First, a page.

Jesus Rodriguez playing the Venezuelan harp- Naples, Florida

Jesús Rodríguez playing the Venezuelan harp- Naples, Florida

The performances featured in this podcast were recorded on two separate occasions. José Palmi was recorded to digital audio tape at his home in Miami on June 27, 1993. Jesús Rodríguez, accompanied by his seven year-old-son Henry on maracas, was recorded to open reel tape at the 1986 Florida Folk Festival.

The Koreshan Unity Collection: An Inside Look into Processing a Large Archival Collection (Part Six)

Preliminary inventory: Check.

Transfer to State Archives: Check.

Initial sort of boxes: Check.

Now it’s time to begin detailed processing; but where to start? Something especially intriguing, such as members’ personal correspondence? Something likely to be very heavily used and with great exhibit potential, such as photographs? Something fun, such as the Koreshans’ sheet music collection?

Fox Trot for Orchestra

Fox Trot for Orchestra

Lunar Festival Overture

Lunar Festival Overture

We decided upon a two-pronged approach, addressing both the photographs and the administrative and operational records of the organization first. Not only will the photographs be heavily used, but about 1,000 of the images will receive item-level cataloging and be made available on the Florida Memory website with the assistance of a federal grant from the National Historical Publications and Records Commission (NHPRC).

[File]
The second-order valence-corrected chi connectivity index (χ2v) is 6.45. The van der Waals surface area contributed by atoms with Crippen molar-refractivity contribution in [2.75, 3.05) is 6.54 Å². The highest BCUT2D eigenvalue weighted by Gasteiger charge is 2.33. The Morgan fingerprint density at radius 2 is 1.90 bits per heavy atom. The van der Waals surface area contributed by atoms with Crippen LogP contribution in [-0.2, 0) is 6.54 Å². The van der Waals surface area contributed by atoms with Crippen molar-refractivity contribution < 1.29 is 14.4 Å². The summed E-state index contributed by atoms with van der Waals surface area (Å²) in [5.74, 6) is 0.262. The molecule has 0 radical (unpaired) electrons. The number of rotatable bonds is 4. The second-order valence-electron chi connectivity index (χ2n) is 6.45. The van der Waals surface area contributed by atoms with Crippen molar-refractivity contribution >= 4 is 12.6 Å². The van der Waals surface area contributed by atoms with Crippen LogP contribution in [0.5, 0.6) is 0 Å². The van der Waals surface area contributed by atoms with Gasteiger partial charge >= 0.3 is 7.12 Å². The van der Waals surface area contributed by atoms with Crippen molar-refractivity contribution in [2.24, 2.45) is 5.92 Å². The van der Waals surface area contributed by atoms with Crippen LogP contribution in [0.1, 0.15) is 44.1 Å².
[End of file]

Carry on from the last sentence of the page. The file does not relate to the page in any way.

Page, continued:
Most of the photographs were grouped together in plastic cases or scrapbooks. Most were fairly well identified, and those that were not were usually easy to identify based on their context among better-identified photos. The photos included a small number of glass plate negatives, primarily portraits of Cyrus Teed that also exist as prints, but also images of Teed’s body after his death that apparently are the only such images in existence (see Part Three of this series). The glass plate portrait below did not survive the trip from Estero to Tallahassee; fortunately, the rest of them did, and they are being placed in custom enclosures to prevent any future damage.

Broken Glass Plate Portrait